My final conclusion from what I see is this:

If the sensor has the same IQ characteristics as mFT and the lenses are smaller, faster, cheaper than mFTand consumers don't care about DoF control, then Nikon has a winner.

Currently the sensor quality is unknown.

The lenses appear to be as large as mFT lenses, and quality is unknown.

Lastly, many P&S upgraders don't care about shallow DOF.

Overall, I think Nikon has an uphill battle, unless the sensor and lenses prove to be just far superior to traditional enthusiast compacts and is equal or better to mFT.


Top Veteran
Kiev, Ukraine
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To Nikon's credit, their sensor is 4 times as large as the sensor used in Pentax Q. It's also 2.6 times larger than the sensor used in Samsung EX1, which is satisfactory in terms of image quality.

If they somehow manage to create a camera that is as small as EX1 but twice as good, I may even buy it eventually. I usually use my EX1 either at 24 or at 72 mm, so 2 fast primes will be enough for me.


Hall of Famer
Interesting discussion, however, I can't simply say that a sensor is too small or not to small, I always have to ask: too small for WHAT? Because, honestly, I very much distinguish between compact and all-in-one cameras on the one hand, and camera SYSTEMS on the other. Compacts and all-in-ones I do not consider an investment. I'll buy them and then I'll use them until they break, get lost or I don't want to use them anymore.

With a system, it's a different story. I'll buy add-ons, lenses, upgrade the body several times but keep most lenses in the meantime etc. – for this kind of camera system, my demands are higher, and so is my time horizon. I certainly would never even consider INVESTING in anything less than APS-C or maybe (maybe!) MFT. Hence this Nikon announcement is joke for me, honestly my first reaction to it was to check if it's already April 1st again. Why in the world would I invest in a proprietary small sensor system with a few lenses? I can't find a reason.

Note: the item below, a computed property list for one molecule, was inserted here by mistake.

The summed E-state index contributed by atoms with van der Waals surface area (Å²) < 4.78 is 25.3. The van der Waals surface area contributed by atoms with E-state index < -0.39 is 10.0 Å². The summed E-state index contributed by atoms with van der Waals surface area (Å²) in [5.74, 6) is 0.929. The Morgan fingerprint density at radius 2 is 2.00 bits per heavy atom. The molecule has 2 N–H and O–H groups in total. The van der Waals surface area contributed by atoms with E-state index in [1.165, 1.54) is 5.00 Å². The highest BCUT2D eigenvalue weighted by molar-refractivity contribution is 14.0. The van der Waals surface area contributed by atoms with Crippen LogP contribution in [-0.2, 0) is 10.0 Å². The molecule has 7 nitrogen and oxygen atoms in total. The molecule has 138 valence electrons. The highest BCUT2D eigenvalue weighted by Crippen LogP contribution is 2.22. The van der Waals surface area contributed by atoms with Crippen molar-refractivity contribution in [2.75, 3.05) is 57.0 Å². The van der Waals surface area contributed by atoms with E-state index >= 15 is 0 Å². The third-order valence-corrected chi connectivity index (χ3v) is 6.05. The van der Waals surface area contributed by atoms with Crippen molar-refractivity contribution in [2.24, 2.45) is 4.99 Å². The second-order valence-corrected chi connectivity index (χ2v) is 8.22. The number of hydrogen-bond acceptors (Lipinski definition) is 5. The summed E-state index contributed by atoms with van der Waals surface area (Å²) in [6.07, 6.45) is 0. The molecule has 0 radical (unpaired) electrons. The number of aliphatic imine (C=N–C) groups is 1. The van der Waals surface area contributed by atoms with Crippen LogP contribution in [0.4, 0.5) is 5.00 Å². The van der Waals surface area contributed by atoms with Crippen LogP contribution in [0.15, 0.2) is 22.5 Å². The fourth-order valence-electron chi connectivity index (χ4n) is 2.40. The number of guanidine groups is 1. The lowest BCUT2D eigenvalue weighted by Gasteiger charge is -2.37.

Don't get me wrong, I love tiny cameras with crappy sensors, I have a room full of them, I use them frequently, heck, I just started an extensive report featuring the microsensoric Fuji HS20EXR here in this very forum:

However, while I start to think that the HS20 turns out more decent pictures than one might initially suspect (and I'll happily get an HS30 and 40 in the future), I'd never invest in a system with such a tiny sensor. So it really makes a difference, at least to me.


I think for Nikon the 1 fits in between the P&S cameras with tiny sensors and the DX DSLRs with APS sensors. It creates a full line of cameras in neatly organized categories (P&S, 1, DX, FX).

Now, the question is, not so much what is the benefit but what is the market? the P&Ss are slowly losing ground to smart phones. DSLR sales are steady but slowing. Are the tiny sensor CSCs the new P&Ss? A way to entice would be P&S buyers who would otherwise use a smart phone, and who don't need or want a DSLR, to buy an actual camera? That would imply a benefit to Nikon if that market adopts those cameras.

But those tiny sensor CSCs are not that easy to use (I've tried the Q), particularly with zoom lenses. Therefore, what benefit to the consumer (beyond cuteness)?

I think the somewhat larger serious compacts with larger sensors are the sweet spot. And I completely agree with your comments on the GRD3.

But how small is too small? I think history has shown that the masses are perfectly fine with their tiny sensor P&Ss and phone cameras.


I can see why Nikon have come into the mirrorless market, and I can also see why they have gone their own way.

Lots of consumers want a "proper" camera, with the provisos:

1. That it is very easy for them to use.
2. That it is not big and ugly.

Minimal Dof, Ultimate IQ, Wireless System flash etc... are really not important to this market. Just enough DoF to make portraits pop and optical zoom are the key points.

Yes, a lot of people still think in terms of x# optical zoom.